From A Topographical Dictionary of Ireland, 1837
TACUMSHANE, a parish, in the barony of FORTH, county of WEXFORD, and province of LEINSTER, 2 ½ miles (S. W.) from Broadway; containing 907 inhabitants. This parish, which comprises (with the chapelry of Churchtown) 3000 statute acres, is situated between two small land-locked gulfs with very narrow openings, called Lake Tacumshane and the Lady's Island Lake: the surface is flat, and it has only a few streams flowing through it, which are dry in summer, the cattle being then driven to be watered in marl pits, which are numerous in the district and are never exhausted.
The land is chiefly under tillage: the principal crops are wheat, barley, oats, and beans, which are cultivated according to a judicious system. The principal manure is marl, found here in large quantities, and of three varieties, all adapted to the soil; sea-weed, which is eagerly sought after and collected by the families residing near the shore, is also very largely used, both by itself and mixed into a compost with sea-sand.
The lakes are frequented by various kinds of wild and water fowl in great numbers, that are highly esteemed as an article of luxury from the delicacy of their flavour, which is attributed to their feeding on a species of grass or weed in the lakes. A peculiar kind of stork used to build its nest on the surface of the water of one of those lakes, which formerly was unconnected with the sea; but a high tide having broken the intervening embankment of sand, the birds deserted it after the ingress of the salt water. Several kinds of fish, particularly herrings, lobsters, and oysters, are taken along the shore in great abundance, and of excellent quality: the herring fishery is the most productive, giving employment during the season for 100 cots or open boats manned with five men each. In taking shell-fish 20 boats are regularly engaged for eight or nine months in the year: the strand for miles is formed of a bank of hard dry sand, and is much resorted to for exercise and for sea-bathing during the summer months.
The inhabitants, who are peculiarly attached to the place of their nativity, and therefore, until of late years, were extremely averse to travelling beyond the limits of the barony, are peaceable, industrious, and amiable in their dispositions: their habitations, built of mud which hardens to the consistency of stone, are neatly constructed, thatched, the ridge plastered with mortar, and for the most part whitewashed; their offices are equally neat, and the interior arrangements of their dwellings do not disappoint the expectations formed from their external appearance. Their principal want is fuel: coal from Wexford is generally used by the more wealthy farmers; the poorer classes are obliged to have recourse to furze and bean-stalks. There is a coast-guard station at Tacumshane.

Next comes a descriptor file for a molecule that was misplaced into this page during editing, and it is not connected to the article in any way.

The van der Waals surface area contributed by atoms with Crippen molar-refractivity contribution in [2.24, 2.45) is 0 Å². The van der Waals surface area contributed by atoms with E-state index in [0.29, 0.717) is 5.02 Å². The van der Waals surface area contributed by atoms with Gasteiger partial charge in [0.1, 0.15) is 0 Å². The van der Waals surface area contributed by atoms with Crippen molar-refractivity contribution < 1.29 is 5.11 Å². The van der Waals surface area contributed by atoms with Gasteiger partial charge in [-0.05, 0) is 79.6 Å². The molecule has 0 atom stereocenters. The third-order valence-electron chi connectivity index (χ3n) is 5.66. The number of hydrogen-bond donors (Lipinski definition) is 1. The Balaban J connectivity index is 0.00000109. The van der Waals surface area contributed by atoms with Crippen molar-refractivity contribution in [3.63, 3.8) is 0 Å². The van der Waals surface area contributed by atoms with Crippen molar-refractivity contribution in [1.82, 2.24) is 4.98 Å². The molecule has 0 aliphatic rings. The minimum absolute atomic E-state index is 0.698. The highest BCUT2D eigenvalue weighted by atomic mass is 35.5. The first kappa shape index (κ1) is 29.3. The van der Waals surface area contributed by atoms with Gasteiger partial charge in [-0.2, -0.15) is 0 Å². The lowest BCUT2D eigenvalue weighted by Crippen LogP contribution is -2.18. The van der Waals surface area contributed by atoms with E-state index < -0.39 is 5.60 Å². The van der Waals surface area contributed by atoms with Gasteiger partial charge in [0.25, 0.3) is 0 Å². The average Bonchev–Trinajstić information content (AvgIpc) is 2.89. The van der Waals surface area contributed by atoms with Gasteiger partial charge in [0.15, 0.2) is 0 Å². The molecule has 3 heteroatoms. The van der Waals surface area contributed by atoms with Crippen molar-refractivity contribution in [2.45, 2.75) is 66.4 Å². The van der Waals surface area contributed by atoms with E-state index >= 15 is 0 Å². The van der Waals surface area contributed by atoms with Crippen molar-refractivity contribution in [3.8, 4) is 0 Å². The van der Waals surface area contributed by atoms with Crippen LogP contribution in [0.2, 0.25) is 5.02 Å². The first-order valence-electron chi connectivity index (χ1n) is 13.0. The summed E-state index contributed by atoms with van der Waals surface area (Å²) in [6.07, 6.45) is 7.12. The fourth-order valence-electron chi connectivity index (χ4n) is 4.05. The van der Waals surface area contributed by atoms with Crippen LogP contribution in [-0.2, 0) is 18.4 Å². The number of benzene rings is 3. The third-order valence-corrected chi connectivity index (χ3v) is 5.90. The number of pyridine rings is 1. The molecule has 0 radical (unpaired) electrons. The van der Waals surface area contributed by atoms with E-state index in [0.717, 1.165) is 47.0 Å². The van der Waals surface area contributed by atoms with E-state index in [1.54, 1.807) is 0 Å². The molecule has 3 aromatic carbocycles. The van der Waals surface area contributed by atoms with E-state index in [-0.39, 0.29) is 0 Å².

The roads in the parish are in good order. It is a rectory and vicarage, in the diocese of Ferns, forming part of the union of Kilscoran; the tithes amount to £224. 18. 11 ½. A perpetual curacy for Tacumshane and Ballymore has been recently instituted under the name of Churchtown, which see. The old church near the lake is in ruins.
In the R. C. divisions it is part of the union or district of Lady's Island: the chapel is in the village of Faithe. A parochial school has been established and placed under the superintendence of the perpetual curate. The castle or tower of Ballymakane fell about 80 years years since, but the dwelling-house attached to it is still inhabited and is now the residence of Mr. Richard Barrington: the remains of the castles of Syganstown and Rathshelan, the former belonging to the Jacob family, and the latter to J. H. Talbot, Esq., are still in existence.
In Popular Rhymes and Sayings of Ireland (first published in 1924) John J. Marshall examines the origin of a variety of rhymes and sayings that were at one time in vogue around different parts of the country, including those which he recalled from his own childhood in County Tyrone. Numerous riddles, games and charms are recounted, as well as the traditions of the ‘Wren Boys’ and Christmas Rhymers. Other chapters describe the war cries of prominent Irish septs and the names by which Ireland has been personified in literature over the centuries.
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